USDA People's Garden Program

The People's Garden School Pilot Program

Picture Iowa State University Extension and Outreach is one of four state cooperative extension services that together will develop and run the People’s Garden School Pilot Program. It will serve an estimated 2,800 students attending 70 elementary schools in Washington, New York, Iowa and Arkansas.

The Cooperative Extension Services of Iowa State University, Cornell University, and the University of Arkansas are collaborating with Washington State University Extension, the lead institution, on the project. Agriculture Secretary Tom Vilsack made the announcement today.

The Healthy Gardens, Healthy Youth pilot explores the impact of school gardens on learning and on changing student consumption patterns so they make healthier food choices.

"School gardens hold great promise for educating our kids about food production and nutrition," Vilsack said. "Learning where food comes from and what fresh food tastes like, and the pride of growing and serving your own fruits and vegetables, are life-changing experiences. Engaging kids in our efforts to end childhood hunger and curb childhood obesity is critical if we are going to succeed."

The $1 million pilot program is authorized under the Richard B. Russell National School Lunch Act. The schools selected to participate in this pilot come from urban, suburban and rural communities and have at least 50 percent of their students qualified to receive free or reduced-price school meals. The initiative is part of the USDA People’s Garden Initiative, which establishes community and school gardens across the nation to help unite neighborhoods in a common effort and inspire simple solutions to challenges facing our country – from hunger to the environment. The announcement comes as First Lady Michelle Obama’s “Let's Move!” initiative celebrates April as National Gardening Month.

17 Iowa Schools Participate

Approximately 1,478 second and fourth grade students, 68 teachers, and 18 ISU Extension and Outreach specialists will be participating in the research, curriculum, and gardening components of the program. The following sites will start the research project in fall of 2011. Read about the success stories from the participating school districts here.

Lenox, Taylor County
East Union, Afton, Union County
Mt. Ayr, Ringgold County
Clarke, Osceola, Clarke County
West Liberty, Muscatine County
Madison, Muscatine, Muscatine County
Dunkerton, Black Hawk County
Eldora New Providence, Hardin County
Webster City, Hamilton County
Walnut Grove, Council Bluffs, West Pottawattamie
Rue, Council Bluffs, West Pottawattamie County
Hunt, Sioux City, Woodbury County
Hiawatha, Cedar Rapids, Linn County
Mark Twain, Iowa City, Johnson County
Kittrell, Waterloo, Black Hawk County
Lowell, Waterloo, Black Hawk County
Poyner, Evansdale, Black Hawk County

  Iowa State University Extension and Outreach Youth Program Specialist and Connecting Learning and Living Program contact, Cayla Taylor, is the Iowa leader for the project. ISUEO Agriculture Program Specialist and Connecting Learning and Living Program Co-Director, Linda Naeve, is a co-leader for the project.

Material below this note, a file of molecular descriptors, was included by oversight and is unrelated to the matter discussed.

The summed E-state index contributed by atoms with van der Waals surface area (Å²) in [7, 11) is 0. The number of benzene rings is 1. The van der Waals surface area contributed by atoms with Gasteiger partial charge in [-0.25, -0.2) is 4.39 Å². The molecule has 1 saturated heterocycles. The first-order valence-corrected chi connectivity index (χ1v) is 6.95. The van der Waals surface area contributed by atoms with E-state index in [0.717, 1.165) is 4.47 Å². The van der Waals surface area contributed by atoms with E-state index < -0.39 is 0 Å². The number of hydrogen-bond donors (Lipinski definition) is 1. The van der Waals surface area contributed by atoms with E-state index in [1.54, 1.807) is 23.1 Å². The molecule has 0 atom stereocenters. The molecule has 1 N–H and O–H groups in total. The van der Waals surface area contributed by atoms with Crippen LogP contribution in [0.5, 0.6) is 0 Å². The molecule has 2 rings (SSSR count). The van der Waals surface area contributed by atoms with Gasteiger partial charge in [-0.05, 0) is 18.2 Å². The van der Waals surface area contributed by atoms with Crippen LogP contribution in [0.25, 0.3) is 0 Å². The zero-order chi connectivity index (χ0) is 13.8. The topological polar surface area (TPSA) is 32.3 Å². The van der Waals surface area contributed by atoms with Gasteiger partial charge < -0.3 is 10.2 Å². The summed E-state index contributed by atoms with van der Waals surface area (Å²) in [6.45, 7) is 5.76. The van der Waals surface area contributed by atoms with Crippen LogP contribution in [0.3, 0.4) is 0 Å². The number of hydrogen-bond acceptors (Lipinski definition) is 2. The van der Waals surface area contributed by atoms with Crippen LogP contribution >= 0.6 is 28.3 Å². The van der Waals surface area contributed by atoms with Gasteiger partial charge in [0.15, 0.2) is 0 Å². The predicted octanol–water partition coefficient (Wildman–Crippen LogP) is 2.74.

4 Goals for School & Community Gardens: 

  • Increase fruit and vegetable consumption

          “We want to increase kids’ access to and consumption of fruits and vegetables through hands-on learning about growing food,”
          Toering (now retired) said.

  • Empower youth in their communities

          Youth will be highly involved in building and sustaining the gardens to maximize their interest and learning.

  • Contribute toward a sustainable environment and food system

          The pilot will help kids and educators appreciate the public health, environmental and social benefits gardens provide to local    
          communities, such as physical  activity, the connection to nature, fresh food production, social networks and sustainability.

  • Build a nationwide network

    Extension educators and volunteers will work across disciplines to leverage existing federal, state and local investments in programs like SNAP-ED  (Supplemental Nutrition Assistance Program Education), 4-H Youth Development, Master Gardeners and other community-based horticulture programs through a common garden-based learning program.

“This important pilot program will make a significant contribution to the development of national models,” said Kevin Concannon,
USDA Under Secretary for Food, Nutrition and Consumer Services.“This program moves us toward our goal of improving the health and nutrition of our kids and communities, and instilling healthy eating habits that can last a lifetime.”

Schools will receive:

  1. EarthBox™, raised bed kits, traditional tilled garden supplies, or a combination of gardens
  2. The best nutrition, gardening, STEM, 2nd grade and 4th grade curriculum bundles of weekly lessons and supporting resources.
  3. Research equipment and supplies.
  4. Webinar trainings for research (fall 2011) and curricula and gardening (winter 2012).
  5. Support from extension and community partners.
  6. Multiple grant opportunities and contributions to expand the program


Share |